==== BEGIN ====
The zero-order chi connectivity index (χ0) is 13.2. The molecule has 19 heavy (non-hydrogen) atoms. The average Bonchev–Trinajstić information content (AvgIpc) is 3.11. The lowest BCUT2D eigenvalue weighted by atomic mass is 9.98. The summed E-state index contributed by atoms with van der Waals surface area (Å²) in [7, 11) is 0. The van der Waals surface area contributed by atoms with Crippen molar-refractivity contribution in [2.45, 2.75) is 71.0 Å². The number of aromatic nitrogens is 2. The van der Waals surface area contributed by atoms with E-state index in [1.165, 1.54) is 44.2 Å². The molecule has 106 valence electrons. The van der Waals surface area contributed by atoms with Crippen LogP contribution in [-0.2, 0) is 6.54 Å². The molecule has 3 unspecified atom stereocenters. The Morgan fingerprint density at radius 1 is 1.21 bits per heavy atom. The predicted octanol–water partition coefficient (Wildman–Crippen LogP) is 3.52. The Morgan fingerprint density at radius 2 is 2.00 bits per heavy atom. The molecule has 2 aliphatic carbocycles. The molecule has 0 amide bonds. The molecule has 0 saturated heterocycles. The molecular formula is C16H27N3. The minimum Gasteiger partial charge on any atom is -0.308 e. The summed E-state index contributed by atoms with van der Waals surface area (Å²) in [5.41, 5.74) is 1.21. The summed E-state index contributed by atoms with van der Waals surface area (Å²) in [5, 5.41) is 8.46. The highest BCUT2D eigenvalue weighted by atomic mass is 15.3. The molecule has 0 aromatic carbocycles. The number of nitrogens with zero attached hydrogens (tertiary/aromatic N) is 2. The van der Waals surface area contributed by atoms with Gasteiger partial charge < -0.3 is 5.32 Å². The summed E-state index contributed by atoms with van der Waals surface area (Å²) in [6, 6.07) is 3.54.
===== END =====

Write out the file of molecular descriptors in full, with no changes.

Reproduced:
The zero-order chi connectivity index (χ0) is 13.2. The molecule has 19 heavy (non-hydrogen) atoms. The average Bonchev–Trinajstić information content (AvgIpc) is 3.11. The lowest BCUT2D eigenvalue weighted by atomic mass is 9.98. The summed E-state index contributed by atoms with van der Waals surface area (Å²) in [7, 11) is 0. The van der Waals surface area contributed by atoms with Crippen molar-refractivity contribution in [2.45, 2.75) is 71.0 Å². The number of aromatic nitrogens is 2. The van der Waals surface area contributed by atoms with E-state index in [1.165, 1.54) is 44.2 Å². The molecule has 106 valence electrons. The van der Waals surface area contributed by atoms with Crippen LogP contribution in [-0.2, 0) is 6.54 Å². The molecule has 3 unspecified atom stereocenters. The Morgan fingerprint density at radius 1 is 1.21 bits per heavy atom. The predicted octanol–water partition coefficient (Wildman–Crippen LogP) is 3.52. The Morgan fingerprint density at radius 2 is 2.00 bits per heavy atom. The molecule has 2 aliphatic carbocycles. The molecule has 0 amide bonds. The molecule has 0 saturated heterocycles. The molecular formula is C16H27N3. The minimum Gasteiger partial charge on any atom is -0.308 e. The summed E-state index contributed by atoms with van der Waals surface area (Å²) in [5.41, 5.74) is 1.21. The summed E-state index contributed by atoms with van der Waals surface area (Å²) in [5, 5.41) is 8.46. The highest BCUT2D eigenvalue weighted by atomic mass is 15.3. The molecule has 0 aromatic carbocycles. The number of nitrogens with zero attached hydrogens (tertiary/aromatic N) is 2. The van der Waals surface area contributed by atoms with Gasteiger partial charge < -0.3 is 5.32 Å². The summed E-state index contributed by atoms with van der Waals surface area (Å²) in [6, 6.07) is 3.54.